What was the inspiration behind the SS16 collection?
The main idea behind the spring/summer collection was asymmetry. We tried to show that by using a combination of different fabrics on unusual silhouettes.
What do you think makes Ruban different from other high-fashion brands?
We're not afraid to experiment. We're constantly thinking of new ways to work with fabrics and create textures. You can always tell Ruban apart from other brands from our signature silhouettes and creative approach to detailing and decoration.
Tell us about the capsule collection created especially for Singapore and what we can look forward to.
This collection was created just for the Fashion Forward Initiative project between Russia and Asia and, of course, Buro 24/7 Singapore. This is our first time entering the Asian market and we wanted to create a special collection that's Asian-orientated. We've introduced our iconic hand-made decorations and designer print organza to the capsule collection.
What makes this capsule collection for Singapore special?
While creating this capsule collection, we were looking forward to combining both Russian and Asian cultures together. We used red and white as they are the colours of the Singapore flag. We also wanted colours that would be well received for the festive season.
What is your favourite piece from the collection?
Our favourite piece is the red organza midi dress with handmade detailing. We love how it's feminine and modern at the same time.
Singapore will be your first entry into the Asian market. How do you think Ruban will excite the Asian consumer?
We are really happy that we have this opportunity to present the brand in Asia. We are sure that our designs will be welcomed for its unique styles, handmade details and high quality.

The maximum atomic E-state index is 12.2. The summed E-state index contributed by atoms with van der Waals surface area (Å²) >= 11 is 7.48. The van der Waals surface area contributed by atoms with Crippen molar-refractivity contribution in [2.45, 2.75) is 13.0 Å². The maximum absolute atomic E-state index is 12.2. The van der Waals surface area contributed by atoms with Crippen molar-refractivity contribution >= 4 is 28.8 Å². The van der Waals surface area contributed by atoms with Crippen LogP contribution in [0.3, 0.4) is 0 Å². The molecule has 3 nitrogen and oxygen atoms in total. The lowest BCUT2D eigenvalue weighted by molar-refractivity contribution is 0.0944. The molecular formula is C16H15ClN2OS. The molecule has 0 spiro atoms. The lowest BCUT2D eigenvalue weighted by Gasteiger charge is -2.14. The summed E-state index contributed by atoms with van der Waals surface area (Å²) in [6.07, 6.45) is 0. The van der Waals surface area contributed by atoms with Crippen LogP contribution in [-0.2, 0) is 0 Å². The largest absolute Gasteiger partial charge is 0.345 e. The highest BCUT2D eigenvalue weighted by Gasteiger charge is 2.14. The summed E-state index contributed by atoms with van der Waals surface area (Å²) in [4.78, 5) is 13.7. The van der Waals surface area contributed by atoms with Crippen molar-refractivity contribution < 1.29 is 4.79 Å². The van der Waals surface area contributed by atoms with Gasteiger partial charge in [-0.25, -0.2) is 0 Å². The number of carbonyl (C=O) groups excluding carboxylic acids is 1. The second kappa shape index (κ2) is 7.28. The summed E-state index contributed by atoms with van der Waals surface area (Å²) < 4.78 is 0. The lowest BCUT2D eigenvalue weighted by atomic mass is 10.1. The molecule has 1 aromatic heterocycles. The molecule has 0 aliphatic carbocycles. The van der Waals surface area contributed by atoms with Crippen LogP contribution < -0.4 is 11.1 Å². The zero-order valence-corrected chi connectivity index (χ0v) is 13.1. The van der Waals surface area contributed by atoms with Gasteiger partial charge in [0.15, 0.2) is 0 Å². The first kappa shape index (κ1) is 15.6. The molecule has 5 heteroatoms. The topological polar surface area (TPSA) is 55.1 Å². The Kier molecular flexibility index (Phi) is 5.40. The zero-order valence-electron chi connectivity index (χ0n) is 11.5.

Who do you think is the Ruban woman?
The Ruban woman is someone that is confident in anything she wears. The main idea behind our collections is versatility, where each piece can be easily mixed and match to create different styles.
Ruban has just celebrated its fifth anniversary. What do you think you've accomplished as designers, and for the brand?
We are really proud of what we've achieved in the last five years. When we launched our brand in 2010, there were only three of us working out of a tiny showroom not far from the centre of Moscow. Now, we have a big team and our collections are moving in markets we never dreamt of. We want to keep working hard to achieve international recognition.
Ruban FW15 and SS16 collections will be showcased for pre-orders at the Buro Pop-up at 6 Scotts Road, Scotts Square #01-06 (open daily from 10am to 10pm) from now until 6 December 2015.
The exclusive capsule collection will be housed at the Buro Pop-up store for pre-orders from now until March 2016.
- Image: Runway Photos: Lyba Shemetova
- Image: SS16 Lookbook: Lena Manakai
- Image: Designer Portrait: Serge Outrush